Eat a combination of carbohydrates and protein immediately after exercise to refuel & replenish your body.

This is because carbs are important for replenishing muscle fuel (also known as glycogen, the stored form of carbohydrates in our bodies). And protein provides essential amino acids which are the building blocks for muscle repair and growth during and after training.

Ideally, you want to aim for eating your carb & protein rich snack or meal within 15-60 minutes following activity. Post exercise, your body is like a sponge, ready to absorb nutrients!

For many athletes, you may not have an appetite immediately after working out, so having a liquid meal or snack can be useful strategy to help meet your recovery needs.

You may want to try this smoothie below -- it's one of our favorites, not only because it's packed with nutrition but because it's also absolutely delicious.

Raspberry Banana Powerhouse Smoothie

Packed with antioxidants, heart healthy fat, and a major protein punch, this smoothie will start your day out strong, pick you up when you hit your mid-afternoon slump, or refuel your body for the next time you hop on the bike, hit the pavement, or jump in the water.




Makes 1 serving

Ingredients:

½ cup nonfat or low-fat Greek yogurt (regular yogurt is good, too!)
½- 1 cup nonfat or low-fat cow’s milk or milk alternative (we prefer soy milk)
½- 1 banana
½- 1 cup frozen raspberries
Splash of orange juice
1 tablespoon ground flax seed

Put all the ingredients into a blender and blend until smooth. Slice the strawberry down the center and place on the rim of a glass. Pour smoothie mixture into the glass and serve immediately.

Note: We encourage you to experiment with the ingredients, so you can achieve the consistency, flavor, and quantity that suits your needs and preferences best!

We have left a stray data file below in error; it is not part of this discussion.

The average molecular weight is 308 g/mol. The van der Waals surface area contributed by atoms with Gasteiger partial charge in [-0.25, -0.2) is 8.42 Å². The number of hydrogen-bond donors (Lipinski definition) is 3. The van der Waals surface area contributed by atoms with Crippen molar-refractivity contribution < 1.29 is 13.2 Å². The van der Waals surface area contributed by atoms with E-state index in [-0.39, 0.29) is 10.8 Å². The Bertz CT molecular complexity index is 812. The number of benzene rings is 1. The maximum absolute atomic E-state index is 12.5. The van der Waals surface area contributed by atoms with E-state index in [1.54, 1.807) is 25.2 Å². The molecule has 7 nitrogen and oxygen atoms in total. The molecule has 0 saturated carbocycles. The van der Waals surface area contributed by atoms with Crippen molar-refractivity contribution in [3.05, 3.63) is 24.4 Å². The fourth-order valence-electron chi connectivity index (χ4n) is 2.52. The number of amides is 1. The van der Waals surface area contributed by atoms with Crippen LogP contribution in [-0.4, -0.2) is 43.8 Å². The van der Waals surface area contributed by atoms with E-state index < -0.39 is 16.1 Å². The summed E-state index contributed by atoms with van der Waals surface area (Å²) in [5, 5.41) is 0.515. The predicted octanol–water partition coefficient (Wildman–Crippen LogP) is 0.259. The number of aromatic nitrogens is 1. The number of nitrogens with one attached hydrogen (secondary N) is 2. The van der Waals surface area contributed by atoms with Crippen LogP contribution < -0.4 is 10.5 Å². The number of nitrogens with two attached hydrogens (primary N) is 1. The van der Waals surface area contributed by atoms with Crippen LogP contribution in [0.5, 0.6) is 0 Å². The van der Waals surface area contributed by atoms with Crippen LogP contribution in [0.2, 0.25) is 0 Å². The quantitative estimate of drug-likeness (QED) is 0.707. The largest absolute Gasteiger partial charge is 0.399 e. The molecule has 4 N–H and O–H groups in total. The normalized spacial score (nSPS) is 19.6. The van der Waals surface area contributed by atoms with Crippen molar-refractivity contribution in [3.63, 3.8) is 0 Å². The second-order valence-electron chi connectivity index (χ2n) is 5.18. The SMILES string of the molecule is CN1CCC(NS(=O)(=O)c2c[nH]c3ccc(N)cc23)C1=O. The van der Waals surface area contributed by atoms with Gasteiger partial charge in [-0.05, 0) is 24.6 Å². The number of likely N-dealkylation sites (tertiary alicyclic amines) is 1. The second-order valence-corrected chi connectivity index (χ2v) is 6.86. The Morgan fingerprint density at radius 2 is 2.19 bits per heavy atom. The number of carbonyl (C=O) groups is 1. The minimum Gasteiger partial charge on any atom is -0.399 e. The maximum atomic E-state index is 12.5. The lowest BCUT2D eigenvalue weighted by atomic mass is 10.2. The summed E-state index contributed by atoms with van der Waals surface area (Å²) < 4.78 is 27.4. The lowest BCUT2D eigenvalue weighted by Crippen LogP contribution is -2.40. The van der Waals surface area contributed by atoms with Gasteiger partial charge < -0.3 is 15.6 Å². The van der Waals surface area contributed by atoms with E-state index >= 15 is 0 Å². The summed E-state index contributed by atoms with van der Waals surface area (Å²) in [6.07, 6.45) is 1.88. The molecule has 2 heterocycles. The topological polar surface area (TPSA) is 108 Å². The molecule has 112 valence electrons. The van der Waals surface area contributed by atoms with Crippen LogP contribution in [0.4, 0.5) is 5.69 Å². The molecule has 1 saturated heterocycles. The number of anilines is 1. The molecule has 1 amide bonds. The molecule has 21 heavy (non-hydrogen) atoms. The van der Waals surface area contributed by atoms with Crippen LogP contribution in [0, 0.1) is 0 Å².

Tuesday, April 2, 2013

The Dietitian Is In! Green Powders


When we meet someone for the first time and share what we do, it often seems to open the gateway to a game of 20 questions. “What do you think about the Paleo diet?” “It’s a good thing to give up gluten, right?” “Is a banana bad for me?” “So, do you always eat healthy?” When we’re asked these kinds of questions, we’re happy to answer them. We feel grateful that people feel comfortable enough to ask. Here's a recent question we were asked...and here's the answer!


Question: Should I be using green powders in my diet every day?


 
Answer: Green powders, consisting mainly of dried freshwater algae, are heavily marketed as the latest dietary “miracle,” boasting the ability to increase energy, aid in digestion and improve immunity. While it is true that many contain ingredients that are concentrated sources of nutrients, these powders may not be worth the hype. Chlorella and spirulina—common ingredients in green powders—contain high levels of nutrients, such as vitamin K and beta-carotene. And wheatgrass juice, which is dried and also often used as a component, provides a good source of vitamin C and iron. Many green powders boast high levels of chlorophyll, but this plant compound is not considered an essential nutrient and there is little science confirming known benefits. Green powders fall under the regulation of dietary supplements, and the Food and Drug Administration is not responsible for making sure they are safe before they go to market. A recent analysis by ConsumerLab.com, an organization that conducts independent analyses of supplements, found three of the 10 green powder supplements tested to be contaminated with lead and/or cadmium. You might be better off skipping expensive green powders and eating real green foods instead—spinach, kale, and broccoli—for a bounty of nutrients with documented health benefits.

This Q &A was written by McKenzie for the "Ask the Expert" section in the January 2013 issue of Environmental Nutrition.